The Mornin' Mail is published every weekday except major holidays
Friday, March 28, 2008 Volume XVI, Number 200

did ya know?

Did Ya Know?... The Carthage Chamber of Commerce will host an Eggs & Issues on March 28th at 7:00 a.m. in the First Assembly of God Church, 1605 Baker. City and R-9 candidates will be there answering questions over breakfast.

Did Ya Know?... The Carthage Chamber is hosting a Small Business Expo at the Memorial Hall, April 18th from 1:00PM-6:00PM and April 19th from 9:00AM-3:00PM. Call Amber to register, 358-2373.

today's laugh

Willie’s younger sister called to her mother in sudden alarm. When the mother came to the window to learn the trouble, the little girl cried:
"Mama, quick! Willie’s takin’ off his clothes. He’ll soon be barefoot all over."
Four-year old Johnny came running into the house.

"Mumsy, do you know Jacky Brown’s neck?"
His mother did not answer this apparently irrelevant question.
"Mumsy, I said- you know Jacky Brown’s neck?"
"Well, yes," his mother capitulated. "I suppose I do know Jacky’s neck. Why?"
"Well, just now he fell into the pond up to it."

On the sea of matrimony I got a leaky boat.

A Chronological Record of Events as they have Transpired in the City and County since our last Issue.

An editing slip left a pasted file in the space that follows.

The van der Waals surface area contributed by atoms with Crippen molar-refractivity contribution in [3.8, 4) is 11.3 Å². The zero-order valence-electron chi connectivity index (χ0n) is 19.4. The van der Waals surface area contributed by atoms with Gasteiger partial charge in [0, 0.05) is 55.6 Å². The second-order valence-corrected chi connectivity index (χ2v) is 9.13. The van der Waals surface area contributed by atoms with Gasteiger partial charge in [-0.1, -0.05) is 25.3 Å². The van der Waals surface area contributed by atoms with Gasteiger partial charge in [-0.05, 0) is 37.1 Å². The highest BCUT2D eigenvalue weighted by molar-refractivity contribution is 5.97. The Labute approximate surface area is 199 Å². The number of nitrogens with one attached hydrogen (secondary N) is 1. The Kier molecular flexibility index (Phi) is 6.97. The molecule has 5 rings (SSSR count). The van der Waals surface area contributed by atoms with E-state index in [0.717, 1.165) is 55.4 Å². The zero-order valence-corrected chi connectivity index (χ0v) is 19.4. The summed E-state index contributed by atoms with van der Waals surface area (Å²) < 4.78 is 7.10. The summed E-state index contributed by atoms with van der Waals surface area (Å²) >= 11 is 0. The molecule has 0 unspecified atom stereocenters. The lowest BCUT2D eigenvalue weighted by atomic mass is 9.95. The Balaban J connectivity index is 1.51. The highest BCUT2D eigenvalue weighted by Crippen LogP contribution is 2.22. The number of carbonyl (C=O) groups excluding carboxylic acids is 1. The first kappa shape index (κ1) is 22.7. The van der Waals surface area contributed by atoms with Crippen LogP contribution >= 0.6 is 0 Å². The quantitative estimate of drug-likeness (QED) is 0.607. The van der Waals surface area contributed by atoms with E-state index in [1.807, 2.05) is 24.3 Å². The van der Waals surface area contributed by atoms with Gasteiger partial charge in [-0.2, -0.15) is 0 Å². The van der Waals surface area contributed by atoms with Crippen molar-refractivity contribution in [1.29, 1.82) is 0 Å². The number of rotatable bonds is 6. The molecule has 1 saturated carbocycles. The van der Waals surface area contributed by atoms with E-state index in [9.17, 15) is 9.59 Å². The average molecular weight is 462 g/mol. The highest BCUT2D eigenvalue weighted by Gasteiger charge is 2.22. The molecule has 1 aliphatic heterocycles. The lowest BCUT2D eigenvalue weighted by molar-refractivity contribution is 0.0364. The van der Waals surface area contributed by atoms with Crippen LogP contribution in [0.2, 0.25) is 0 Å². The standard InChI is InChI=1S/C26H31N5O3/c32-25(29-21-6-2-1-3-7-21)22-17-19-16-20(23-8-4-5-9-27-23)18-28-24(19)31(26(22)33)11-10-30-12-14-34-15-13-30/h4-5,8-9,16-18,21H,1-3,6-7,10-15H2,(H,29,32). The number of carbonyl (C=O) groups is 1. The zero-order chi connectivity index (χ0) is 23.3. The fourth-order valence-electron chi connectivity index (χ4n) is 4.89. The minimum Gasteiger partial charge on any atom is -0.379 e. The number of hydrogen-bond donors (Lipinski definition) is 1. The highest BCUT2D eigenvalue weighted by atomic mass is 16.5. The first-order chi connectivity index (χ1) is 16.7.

First Presbyterian Congregation to Hold Farewell Services Sunday.

Building on Grant Street Has Been Place of Worship For Many Years and Holds Sacred Memories.

With the transferring of the large church bell from the First Presbyterian church on Grant street to the Westminster church and with the last services to be held in the former church next Sunday perhaps for all future time, many old and tender memories are being recalled concerning the old church building. For years the members of the church have faithfully attended services Sunday after Sunday in the building erected more than a generation ago when the congregation consisted of only a handful of hardworking people.

Many fathers and mothers who as children went to Sunday school in the church years gone by now have children attending the same Sunday school and in many instances parents have their children married within the sacred portals of the church they attended in their own youth.

The same old bell will chime each Sunday as in the days of old, but it will call the members of the congregation forth to another place than the one which has been their house of worship for years.

Frame of Oak.